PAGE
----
Pregnancy is already a nerve-wracking time for expectant mothers and families, but the coronavirus pandemic is taking this to a whole other level. For many, the momentous experience and joy of new life is overshadowed by fear and uncertainty.
There is still much unknown about COVID-19. According to the Centers for Disease Control, pregnant women don't seem to be any more or less at risk than the general public, but pregnancy generally is associated with higher risk for serious illness from respiratory infections like the flu.
Many providers are now favoring telehealth appointments over office visits for prenatal care but in-person visits can't be completely avoided, especially for at-risk and late-term pregnancies.
Expectant parents are having to adapt. Hospitals are taking various precautions for pregnant patients such as limiting visitors and even separating spouses during labor and delivery.
Mothers-to-be are creating custom birth plans in line with this new reality. Some are considering alternatives like a home birth or birthing center.
What should expecting mothers and families know and do during the health crisis? What are doctors, midwives and hospitals doing to keep women and their babies safe?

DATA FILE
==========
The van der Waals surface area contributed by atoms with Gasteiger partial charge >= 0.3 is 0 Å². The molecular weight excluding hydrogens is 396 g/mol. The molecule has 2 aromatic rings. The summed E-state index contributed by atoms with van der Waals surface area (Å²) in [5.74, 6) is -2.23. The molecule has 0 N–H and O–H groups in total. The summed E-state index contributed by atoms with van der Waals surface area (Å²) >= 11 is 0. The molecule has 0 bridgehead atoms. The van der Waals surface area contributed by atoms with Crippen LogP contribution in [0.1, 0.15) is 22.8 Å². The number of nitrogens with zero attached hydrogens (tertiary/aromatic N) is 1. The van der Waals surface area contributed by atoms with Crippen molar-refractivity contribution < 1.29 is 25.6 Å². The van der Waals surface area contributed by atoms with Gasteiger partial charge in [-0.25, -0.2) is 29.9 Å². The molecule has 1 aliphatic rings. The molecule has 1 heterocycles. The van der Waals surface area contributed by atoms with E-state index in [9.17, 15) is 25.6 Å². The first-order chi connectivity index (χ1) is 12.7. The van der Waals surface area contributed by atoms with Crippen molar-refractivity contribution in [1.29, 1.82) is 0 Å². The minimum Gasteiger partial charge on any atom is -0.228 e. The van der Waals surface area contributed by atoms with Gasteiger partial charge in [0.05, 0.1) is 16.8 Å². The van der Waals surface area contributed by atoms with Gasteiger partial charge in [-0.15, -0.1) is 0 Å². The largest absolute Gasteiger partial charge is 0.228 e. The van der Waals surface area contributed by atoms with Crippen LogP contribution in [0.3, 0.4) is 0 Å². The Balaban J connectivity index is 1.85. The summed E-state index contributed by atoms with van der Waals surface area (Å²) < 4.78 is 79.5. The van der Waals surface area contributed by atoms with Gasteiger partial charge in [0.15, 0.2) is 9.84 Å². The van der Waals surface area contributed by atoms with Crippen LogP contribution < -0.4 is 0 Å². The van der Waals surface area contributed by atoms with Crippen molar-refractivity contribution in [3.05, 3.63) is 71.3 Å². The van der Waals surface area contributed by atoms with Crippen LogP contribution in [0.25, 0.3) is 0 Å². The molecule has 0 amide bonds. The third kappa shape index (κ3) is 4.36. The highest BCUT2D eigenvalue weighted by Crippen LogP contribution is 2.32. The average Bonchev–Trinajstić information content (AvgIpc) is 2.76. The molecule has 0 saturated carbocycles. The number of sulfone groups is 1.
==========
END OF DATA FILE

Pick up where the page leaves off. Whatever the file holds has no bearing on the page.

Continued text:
Can COVID-19 cause pregnancy complications? How long should you practice social distancing after giving birth?
Can pregnant women get tested for coronavirus if they don't have symptoms? Would a vaccine be safe for someone who is pregnant?
What do experts say about mother-to-child transmission and how to treat pregnant women infected with the coronavirus? What about breastfeeding?
Where can pregnant women and their families get extra support at this unprecedented time? What resources are available?
- Marina Starleaf Riker, reporter for the San Antonio Express-News
- Patrick Ramsey, M.D., professor of obstetrics and gynecology, and maternal-fetal specialist at UT Health San Antonio
- Alisa Godfrey LM, CPM, clinical director at the San Antonio Birth Center
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*This interview was recorded on Monday, May 4.
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